It has what looks like a nickel finish and a plastic crystal which has some very small crack up near the top by the winder/stop button
It seems to run very well and resets good too
Dial is flat black and hands are a off white color as well as the markings on the dial
There is stampings/ markings on back which are very faint and what also looks like initials on the back JRP at the top
There is a serial number on it too
23295 ...
The case back is two piece hinged and I am not sure how to close it as it seems very tight
So I will pack it well when I ship it
it has a logo inside and very hard to see that says cased and timed by Elgin National watch co. As they assembled the watches and timed them for accuracy
Star Watch Company logo stamped the center of it as they made the case I am told 5697036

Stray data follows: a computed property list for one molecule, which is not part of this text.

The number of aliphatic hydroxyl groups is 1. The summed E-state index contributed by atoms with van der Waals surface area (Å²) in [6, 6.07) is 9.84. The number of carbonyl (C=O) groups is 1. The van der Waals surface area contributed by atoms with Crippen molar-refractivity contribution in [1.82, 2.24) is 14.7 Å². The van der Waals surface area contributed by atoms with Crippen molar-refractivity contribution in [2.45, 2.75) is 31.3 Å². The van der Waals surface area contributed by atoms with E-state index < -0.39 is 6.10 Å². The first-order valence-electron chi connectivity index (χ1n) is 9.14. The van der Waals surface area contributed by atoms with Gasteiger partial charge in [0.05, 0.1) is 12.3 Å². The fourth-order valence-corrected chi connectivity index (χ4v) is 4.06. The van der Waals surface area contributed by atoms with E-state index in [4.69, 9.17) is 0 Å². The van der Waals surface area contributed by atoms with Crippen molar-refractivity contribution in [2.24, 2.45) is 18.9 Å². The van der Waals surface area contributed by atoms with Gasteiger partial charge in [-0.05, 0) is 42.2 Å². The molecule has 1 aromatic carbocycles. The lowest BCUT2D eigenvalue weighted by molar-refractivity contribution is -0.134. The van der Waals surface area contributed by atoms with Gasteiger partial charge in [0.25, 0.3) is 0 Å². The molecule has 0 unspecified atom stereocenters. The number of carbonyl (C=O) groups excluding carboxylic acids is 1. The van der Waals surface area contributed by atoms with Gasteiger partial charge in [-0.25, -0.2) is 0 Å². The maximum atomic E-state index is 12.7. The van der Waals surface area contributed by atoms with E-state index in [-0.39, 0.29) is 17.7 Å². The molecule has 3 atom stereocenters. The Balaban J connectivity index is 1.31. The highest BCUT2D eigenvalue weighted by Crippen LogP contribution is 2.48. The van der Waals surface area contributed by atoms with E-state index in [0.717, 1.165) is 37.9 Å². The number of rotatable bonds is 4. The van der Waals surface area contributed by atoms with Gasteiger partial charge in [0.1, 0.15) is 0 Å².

almost forgot to mention this
these watches run super fast and are noisy as u can hear them
they were called Jitterbug
Well here are some pics
See what u think
I am open to offers as I would like this to go to someone who will appreciate it
Prices are all over the place on these from the cheap to hundreds of dollars
I would like to see a fair price out of this but willing to work with anyone who will appreciate it
Stay safe out there

I will ship worldwide at Your Costs too
I might even be open to interesting trades too

I am asking 100 USD shipped Conus

Stay safe out there
God Bless,John
i have found some info online more about these and will add it here

The best way to describe the market for military watches is probably, “insane”. Collectors love the stories and the purpose-built functionality, and will gladly pay thousands of dollars to get their hands on them. So, as you can imagine, information for military watches isn’t exactly in a shortage. Oddly enough, one of the most mass produced issued watches has a surprising lack coverage, and it’s the A-8 Ground Speed Stopwatch.